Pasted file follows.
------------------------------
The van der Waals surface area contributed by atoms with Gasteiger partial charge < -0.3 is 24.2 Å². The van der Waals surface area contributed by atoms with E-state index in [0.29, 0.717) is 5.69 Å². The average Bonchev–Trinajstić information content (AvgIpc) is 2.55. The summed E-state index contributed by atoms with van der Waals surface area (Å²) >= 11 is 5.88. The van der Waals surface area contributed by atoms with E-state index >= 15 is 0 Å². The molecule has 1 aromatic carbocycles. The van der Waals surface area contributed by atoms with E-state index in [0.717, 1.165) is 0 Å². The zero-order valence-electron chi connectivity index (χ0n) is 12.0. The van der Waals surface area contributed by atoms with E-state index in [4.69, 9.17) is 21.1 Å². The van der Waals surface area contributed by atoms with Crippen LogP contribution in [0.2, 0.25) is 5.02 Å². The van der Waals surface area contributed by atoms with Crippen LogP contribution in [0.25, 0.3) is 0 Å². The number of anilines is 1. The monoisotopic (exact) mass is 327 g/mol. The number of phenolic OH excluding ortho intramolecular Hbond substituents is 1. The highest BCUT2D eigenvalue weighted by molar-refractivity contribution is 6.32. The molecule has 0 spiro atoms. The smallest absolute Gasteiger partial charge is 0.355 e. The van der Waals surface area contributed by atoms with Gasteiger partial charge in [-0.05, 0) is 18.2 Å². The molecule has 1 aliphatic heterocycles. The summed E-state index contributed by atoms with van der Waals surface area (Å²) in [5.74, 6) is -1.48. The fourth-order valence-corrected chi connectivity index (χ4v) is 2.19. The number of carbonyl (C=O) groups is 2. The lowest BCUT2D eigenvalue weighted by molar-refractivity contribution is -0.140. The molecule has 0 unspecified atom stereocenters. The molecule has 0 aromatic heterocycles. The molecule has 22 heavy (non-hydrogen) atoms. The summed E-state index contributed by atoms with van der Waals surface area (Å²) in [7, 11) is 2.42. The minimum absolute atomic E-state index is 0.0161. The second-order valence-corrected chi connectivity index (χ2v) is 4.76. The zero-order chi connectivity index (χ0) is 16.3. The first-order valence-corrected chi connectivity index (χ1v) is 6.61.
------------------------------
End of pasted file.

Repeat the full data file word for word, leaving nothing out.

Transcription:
The van der Waals surface area contributed by atoms with Gasteiger partial charge < -0.3 is 24.2 Å². The van der Waals surface area contributed by atoms with E-state index in [0.29, 0.717) is 5.69 Å². The average Bonchev–Trinajstić information content (AvgIpc) is 2.55. The summed E-state index contributed by atoms with van der Waals surface area (Å²) >= 11 is 5.88. The van der Waals surface area contributed by atoms with E-state index >= 15 is 0 Å². The molecule has 1 aromatic carbocycles. The van der Waals surface area contributed by atoms with E-state index in [0.717, 1.165) is 0 Å². The zero-order valence-electron chi connectivity index (χ0n) is 12.0. The van der Waals surface area contributed by atoms with E-state index in [4.69, 9.17) is 21.1 Å². The van der Waals surface area contributed by atoms with Crippen LogP contribution in [0.2, 0.25) is 5.02 Å². The van der Waals surface area contributed by atoms with Crippen LogP contribution in [0.25, 0.3) is 0 Å². The number of anilines is 1. The monoisotopic (exact) mass is 327 g/mol. The number of phenolic OH excluding ortho intramolecular Hbond substituents is 1. The highest BCUT2D eigenvalue weighted by molar-refractivity contribution is 6.32. The molecule has 0 spiro atoms. The smallest absolute Gasteiger partial charge is 0.355 e. The van der Waals surface area contributed by atoms with Gasteiger partial charge in [-0.05, 0) is 18.2 Å². The molecule has 1 aliphatic heterocycles. The summed E-state index contributed by atoms with van der Waals surface area (Å²) in [5.74, 6) is -1.48. The fourth-order valence-corrected chi connectivity index (χ4v) is 2.19. The number of carbonyl (C=O) groups is 2. The lowest BCUT2D eigenvalue weighted by molar-refractivity contribution is -0.140. The molecule has 0 unspecified atom stereocenters. The molecule has 0 aromatic heterocycles. The molecule has 22 heavy (non-hydrogen) atoms. The summed E-state index contributed by atoms with van der Waals surface area (Å²) in [7, 11) is 2.42. The minimum absolute atomic E-state index is 0.0161. The second-order valence-corrected chi connectivity index (χ2v) is 4.76. The zero-order chi connectivity index (χ0) is 16.3. The first-order valence-corrected chi connectivity index (χ1v) is 6.61.